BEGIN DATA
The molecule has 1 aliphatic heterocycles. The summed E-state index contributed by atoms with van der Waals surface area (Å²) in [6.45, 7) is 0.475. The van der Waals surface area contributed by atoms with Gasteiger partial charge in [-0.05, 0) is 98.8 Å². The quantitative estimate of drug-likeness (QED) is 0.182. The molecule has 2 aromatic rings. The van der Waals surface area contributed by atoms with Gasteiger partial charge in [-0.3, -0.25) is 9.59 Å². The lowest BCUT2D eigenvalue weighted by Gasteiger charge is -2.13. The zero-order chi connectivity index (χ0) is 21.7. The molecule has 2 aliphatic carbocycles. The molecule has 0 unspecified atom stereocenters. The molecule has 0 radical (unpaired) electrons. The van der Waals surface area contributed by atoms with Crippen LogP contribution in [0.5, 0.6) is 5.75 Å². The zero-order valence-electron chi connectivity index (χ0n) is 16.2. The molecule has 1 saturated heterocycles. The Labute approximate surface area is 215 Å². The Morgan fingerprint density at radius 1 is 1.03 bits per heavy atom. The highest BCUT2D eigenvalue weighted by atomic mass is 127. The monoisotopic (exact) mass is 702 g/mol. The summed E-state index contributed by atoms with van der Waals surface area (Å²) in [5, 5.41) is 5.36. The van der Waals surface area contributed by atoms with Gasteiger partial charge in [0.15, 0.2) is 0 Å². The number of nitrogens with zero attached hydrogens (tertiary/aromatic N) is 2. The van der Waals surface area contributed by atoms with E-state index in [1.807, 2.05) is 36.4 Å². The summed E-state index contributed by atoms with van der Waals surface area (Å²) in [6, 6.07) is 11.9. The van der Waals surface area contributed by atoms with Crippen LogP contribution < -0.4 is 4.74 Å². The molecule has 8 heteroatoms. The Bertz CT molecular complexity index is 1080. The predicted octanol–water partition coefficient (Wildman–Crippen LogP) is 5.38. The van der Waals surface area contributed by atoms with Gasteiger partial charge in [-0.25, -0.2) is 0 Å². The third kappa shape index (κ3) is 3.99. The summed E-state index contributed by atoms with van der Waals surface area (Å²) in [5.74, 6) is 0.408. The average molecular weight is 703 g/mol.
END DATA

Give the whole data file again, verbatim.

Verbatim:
The molecule has 1 aliphatic heterocycles. The summed E-state index contributed by atoms with van der Waals surface area (Å²) in [6.45, 7) is 0.475. The van der Waals surface area contributed by atoms with Gasteiger partial charge in [-0.05, 0) is 98.8 Å². The quantitative estimate of drug-likeness (QED) is 0.182. The molecule has 2 aromatic rings. The van der Waals surface area contributed by atoms with Gasteiger partial charge in [-0.3, -0.25) is 9.59 Å². The lowest BCUT2D eigenvalue weighted by Gasteiger charge is -2.13. The zero-order chi connectivity index (χ0) is 21.7. The molecule has 2 aliphatic carbocycles. The molecule has 0 unspecified atom stereocenters. The molecule has 0 radical (unpaired) electrons. The van der Waals surface area contributed by atoms with Crippen LogP contribution in [0.5, 0.6) is 5.75 Å². The zero-order valence-electron chi connectivity index (χ0n) is 16.2. The molecule has 1 saturated heterocycles. The Labute approximate surface area is 215 Å². The Morgan fingerprint density at radius 1 is 1.03 bits per heavy atom. The highest BCUT2D eigenvalue weighted by atomic mass is 127. The monoisotopic (exact) mass is 702 g/mol. The summed E-state index contributed by atoms with van der Waals surface area (Å²) in [5, 5.41) is 5.36. The van der Waals surface area contributed by atoms with Gasteiger partial charge in [0.15, 0.2) is 0 Å². The number of nitrogens with zero attached hydrogens (tertiary/aromatic N) is 2. The van der Waals surface area contributed by atoms with E-state index in [1.807, 2.05) is 36.4 Å². The summed E-state index contributed by atoms with van der Waals surface area (Å²) in [6, 6.07) is 11.9. The van der Waals surface area contributed by atoms with Crippen LogP contribution < -0.4 is 4.74 Å². The molecule has 8 heteroatoms. The Bertz CT molecular complexity index is 1080. The predicted octanol–water partition coefficient (Wildman–Crippen LogP) is 5.38. The van der Waals surface area contributed by atoms with Gasteiger partial charge in [-0.25, -0.2) is 0 Å². The third kappa shape index (κ3) is 3.99. The summed E-state index contributed by atoms with van der Waals surface area (Å²) in [5.74, 6) is 0.408. The average molecular weight is 703 g/mol.